Facebook Pixel
Brookbush Institute Logo

Tuesday, June 6, 2023

The Effect of Rest Interval Length on Multi and Single-Joint Exercise Performance and Perceived Exertion

Brent Brookbush

Brent Brookbush


Research Review: Longer Interset Rest Periods Increase Repetition Performance in Both Multi- and Single-Joint Exercises

By Nicholas Rolnick SPT, MS, CSCS

Edited by Brent Brookbush DPT, PT, COMT, MS, PES, CES, CSCS, ACSM H/FS

Original Citation: Senna G, Willardson JM, Salles BF, Scudese E, Carneiro F, Palma A, Simão R. The effect of rest interval length on multi and single-joint exercise performance and perceived exertion. J Str Cond Res. Nov 2011; 25(11): 3157-3162. ABSTRACT

Why the Study Is Relevant: The American College of Sports Medicine suggests 2-3 minutes of interset rest for multi-joint movements, and 1-2 minutes rest for single-joint movements (1). This 2011 study by Brazilian researchers suggests longer rest periods (3 - 5 minutes) promote completion of more repetitions and more total volume, especially between multi-joint movements.

Model: Nicholas Rolnick
Caption: Model: Nicholas Rolnick

Bicep Curls was one of the single-joint exercises in this study. Model: Nicholas Rolnick

Study Summary

Study Design Cohort Study, within-Subjects Design
Level of EvidenceIB Evidence from at least one randomized controlled trial

Subject Characteristics




  • Age (years) ± (Standard Deviation): 23.6 ± 2.64
  • Weight (kg): 76.46 ± 7.53
  • Height (cm): 177 ± 6.98
  • Bench press relative strength (kg*kg-¹ bodyweight) - 1.53 ± 0.25
  • Gender: Male
  • Number of participants: 15

Inclusion Criteria

  • Weightlifting at least 3x/week for the past year
  • Perform a bench press with at least 1.25x body mass
  • No other physical activity throughout the duration of the study

Exclusion Criteria

  • No medical conditions that could influence the training program
  • No history of anabolic or ergogenic substances that could influence the study's primary outcome (repetitions per set)


  • Prior to the start of the study, each subject attended four sessions to ensure familiarity with the exercise protocol, and determine 10-repetition maxes (RM) for the exercises within the experimental design.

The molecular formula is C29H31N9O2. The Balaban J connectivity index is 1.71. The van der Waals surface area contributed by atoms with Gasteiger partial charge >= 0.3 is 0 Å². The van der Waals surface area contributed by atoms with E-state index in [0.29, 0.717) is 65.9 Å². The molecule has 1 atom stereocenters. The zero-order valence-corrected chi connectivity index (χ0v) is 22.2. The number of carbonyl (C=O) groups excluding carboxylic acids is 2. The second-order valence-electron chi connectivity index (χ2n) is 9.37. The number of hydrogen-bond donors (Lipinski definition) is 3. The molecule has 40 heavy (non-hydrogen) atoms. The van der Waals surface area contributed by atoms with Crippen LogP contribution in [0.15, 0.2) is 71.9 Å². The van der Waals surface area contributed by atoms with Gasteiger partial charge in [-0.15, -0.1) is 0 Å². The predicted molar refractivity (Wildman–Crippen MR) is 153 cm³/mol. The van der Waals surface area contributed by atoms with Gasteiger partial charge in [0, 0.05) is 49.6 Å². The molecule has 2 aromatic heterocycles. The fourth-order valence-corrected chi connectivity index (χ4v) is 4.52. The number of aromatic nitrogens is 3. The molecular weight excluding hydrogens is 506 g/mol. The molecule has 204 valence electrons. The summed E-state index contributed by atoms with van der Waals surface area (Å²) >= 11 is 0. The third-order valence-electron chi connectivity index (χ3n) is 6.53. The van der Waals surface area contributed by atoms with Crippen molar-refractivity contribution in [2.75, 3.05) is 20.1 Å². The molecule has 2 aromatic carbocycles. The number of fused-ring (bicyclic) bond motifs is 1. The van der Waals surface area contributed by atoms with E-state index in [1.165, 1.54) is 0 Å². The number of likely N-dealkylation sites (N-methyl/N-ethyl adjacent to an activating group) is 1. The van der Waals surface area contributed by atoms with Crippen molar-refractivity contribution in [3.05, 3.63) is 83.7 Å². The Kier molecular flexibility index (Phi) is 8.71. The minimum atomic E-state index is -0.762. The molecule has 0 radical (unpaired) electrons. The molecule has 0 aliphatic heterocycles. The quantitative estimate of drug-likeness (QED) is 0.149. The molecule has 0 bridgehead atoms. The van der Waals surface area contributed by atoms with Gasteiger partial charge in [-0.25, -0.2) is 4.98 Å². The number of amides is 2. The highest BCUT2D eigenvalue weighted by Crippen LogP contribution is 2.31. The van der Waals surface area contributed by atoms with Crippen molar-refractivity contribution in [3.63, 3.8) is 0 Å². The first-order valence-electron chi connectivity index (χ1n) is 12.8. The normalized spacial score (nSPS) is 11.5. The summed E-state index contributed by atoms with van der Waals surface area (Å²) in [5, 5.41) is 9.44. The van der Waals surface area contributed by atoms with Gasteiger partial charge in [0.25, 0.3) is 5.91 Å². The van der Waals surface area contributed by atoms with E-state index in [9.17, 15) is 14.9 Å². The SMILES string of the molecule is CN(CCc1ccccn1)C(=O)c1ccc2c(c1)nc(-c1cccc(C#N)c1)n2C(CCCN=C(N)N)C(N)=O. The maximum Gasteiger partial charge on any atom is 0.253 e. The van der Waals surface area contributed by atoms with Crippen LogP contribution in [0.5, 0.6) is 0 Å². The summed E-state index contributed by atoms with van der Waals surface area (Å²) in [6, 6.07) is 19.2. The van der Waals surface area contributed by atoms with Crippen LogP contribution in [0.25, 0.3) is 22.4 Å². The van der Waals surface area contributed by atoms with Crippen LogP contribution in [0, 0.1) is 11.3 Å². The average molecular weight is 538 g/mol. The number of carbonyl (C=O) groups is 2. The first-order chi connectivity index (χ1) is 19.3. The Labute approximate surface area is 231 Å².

• In these sessions, 10-RM values were determined for each exercise and reliability testing was done.
      • Free weight bench press (BP) and machine leg press (LP) were done in the first session; machine chest fly (MCF) and machine leg extensions (LE) were done in the second.

    • 10RM protocol consisted of each subject lifting gradually increasing weight, until a weight was attempted that prevented an 11th repetition. Subjects were given a minimum of 3 trials and 5 minutes between attempts. Ten minutes of rest was taken between different exercises within a session. The most weight lifted for 10 repetitions over the two days was used as the participants 10RM.
    • Each session was separated by 48 hours, and subjects were instructed not to perform additional weight training programs.

  • To minimize errors in the protocol, each subject received standardized instructions on the protocol and exercise technique. Subjects also performed each exercise in the same body position (same hand width during BP for example) and received verbal encouragement from the researchers. All plates were massed to ensure precision in loading.
  • Forty-eight to 72 hours after the 10RM testing, subjects took part in the first of 12 exercise sessions, with each session separated by at least 48 hours.
    • Each subject performed each exercise and rest period in a randomized within-subjects design over the course of the 12 sessions.
    • A warm-up prior to the 10RM testing consisted of 2 sets of 12 repetitions at 40% of the 10RM of the exercise tested.
    • Two minutes were given between the warm-up and the start of the first experimental set.
    • Subjects performed 5 sets of 10RM at the specified rest interval.
    • The protocol did not control for repetition velocity, but the participants were instructed to move the weight in a "smooth and controlled" manner.
    • After each set, the Omni-Res rate of perceived exertion (RPE) and the number of repetitions were recorded.
    • Statistical analyses used the Shapiro-Wilk test and Bartlett criterion to meet assumptions of normality and homogeneity of variance.
    • Analysis of variances (ANOVA) were calculated to determine the effect that interset rest intervals have on number of repetitions in the multi- versus single-joint exercises.

Effect sizes were calculated to investigate the magnitude of the effect of the interset rest interval on repetitions during the different exercises.

Outcome Measures
  • Test-retest reliability measurements for each exercise and 10RM procedures
  • Number of repetitions performed in the BP, MCF, LP and LE in each of the interset rest conditions across 5 sets
    • Effect sizes for each

  • RPE in the BP, MCF, LP and LE in each of the interset rest conditions across 5 sets